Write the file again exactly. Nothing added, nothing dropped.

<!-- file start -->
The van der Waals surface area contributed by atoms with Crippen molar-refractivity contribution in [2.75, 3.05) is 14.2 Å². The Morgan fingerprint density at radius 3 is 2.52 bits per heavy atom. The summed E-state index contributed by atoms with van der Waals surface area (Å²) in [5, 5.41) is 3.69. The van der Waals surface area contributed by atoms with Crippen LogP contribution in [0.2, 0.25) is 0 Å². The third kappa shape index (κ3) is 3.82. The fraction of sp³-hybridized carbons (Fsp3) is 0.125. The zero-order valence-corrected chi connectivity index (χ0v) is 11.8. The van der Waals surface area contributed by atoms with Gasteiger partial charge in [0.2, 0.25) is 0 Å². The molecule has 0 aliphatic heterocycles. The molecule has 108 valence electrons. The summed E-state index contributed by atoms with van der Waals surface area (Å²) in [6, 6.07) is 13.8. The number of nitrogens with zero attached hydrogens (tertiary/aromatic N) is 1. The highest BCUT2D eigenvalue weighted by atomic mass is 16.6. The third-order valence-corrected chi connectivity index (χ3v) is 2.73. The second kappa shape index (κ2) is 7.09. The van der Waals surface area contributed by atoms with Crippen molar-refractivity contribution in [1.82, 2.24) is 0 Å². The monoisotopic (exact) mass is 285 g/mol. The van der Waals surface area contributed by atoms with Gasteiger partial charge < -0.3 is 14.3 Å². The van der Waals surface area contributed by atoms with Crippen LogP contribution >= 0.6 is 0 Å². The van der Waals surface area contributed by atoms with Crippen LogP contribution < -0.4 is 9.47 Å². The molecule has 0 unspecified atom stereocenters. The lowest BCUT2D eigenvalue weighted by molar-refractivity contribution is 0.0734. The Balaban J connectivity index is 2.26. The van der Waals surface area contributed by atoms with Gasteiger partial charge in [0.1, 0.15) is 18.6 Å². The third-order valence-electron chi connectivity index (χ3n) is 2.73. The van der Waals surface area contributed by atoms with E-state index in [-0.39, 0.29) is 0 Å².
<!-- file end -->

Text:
The van der Waals surface area contributed by atoms with Crippen molar-refractivity contribution in [2.75, 3.05) is 14.2 Å². The Morgan fingerprint density at radius 3 is 2.52 bits per heavy atom. The summed E-state index contributed by atoms with van der Waals surface area (Å²) in [5, 5.41) is 3.69. The van der Waals surface area contributed by atoms with Crippen LogP contribution in [0.2, 0.25) is 0 Å². The third kappa shape index (κ3) is 3.82. The fraction of sp³-hybridized carbons (Fsp3) is 0.125. The zero-order valence-corrected chi connectivity index (χ0v) is 11.8. The van der Waals surface area contributed by atoms with Gasteiger partial charge in [0.2, 0.25) is 0 Å². The molecule has 0 aliphatic heterocycles. The molecule has 108 valence electrons. The summed E-state index contributed by atoms with van der Waals surface area (Å²) in [6, 6.07) is 13.8. The number of nitrogens with zero attached hydrogens (tertiary/aromatic N) is 1. The highest BCUT2D eigenvalue weighted by atomic mass is 16.6. The third-order valence-corrected chi connectivity index (χ3v) is 2.73. The second kappa shape index (κ2) is 7.09. The van der Waals surface area contributed by atoms with Crippen molar-refractivity contribution in [1.82, 2.24) is 0 Å². The monoisotopic (exact) mass is 285 g/mol. The van der Waals surface area contributed by atoms with Gasteiger partial charge < -0.3 is 14.3 Å². The van der Waals surface area contributed by atoms with Crippen LogP contribution >= 0.6 is 0 Å². The van der Waals surface area contributed by atoms with Crippen LogP contribution < -0.4 is 9.47 Å². The molecule has 0 unspecified atom stereocenters. The lowest BCUT2D eigenvalue weighted by molar-refractivity contribution is 0.0734. The Balaban J connectivity index is 2.26. The van der Waals surface area contributed by atoms with Gasteiger partial charge in [0.1, 0.15) is 18.6 Å². The third-order valence-electron chi connectivity index (χ3n) is 2.73. The van der Waals surface area contributed by atoms with E-state index in [-0.39, 0.29) is 0 Å².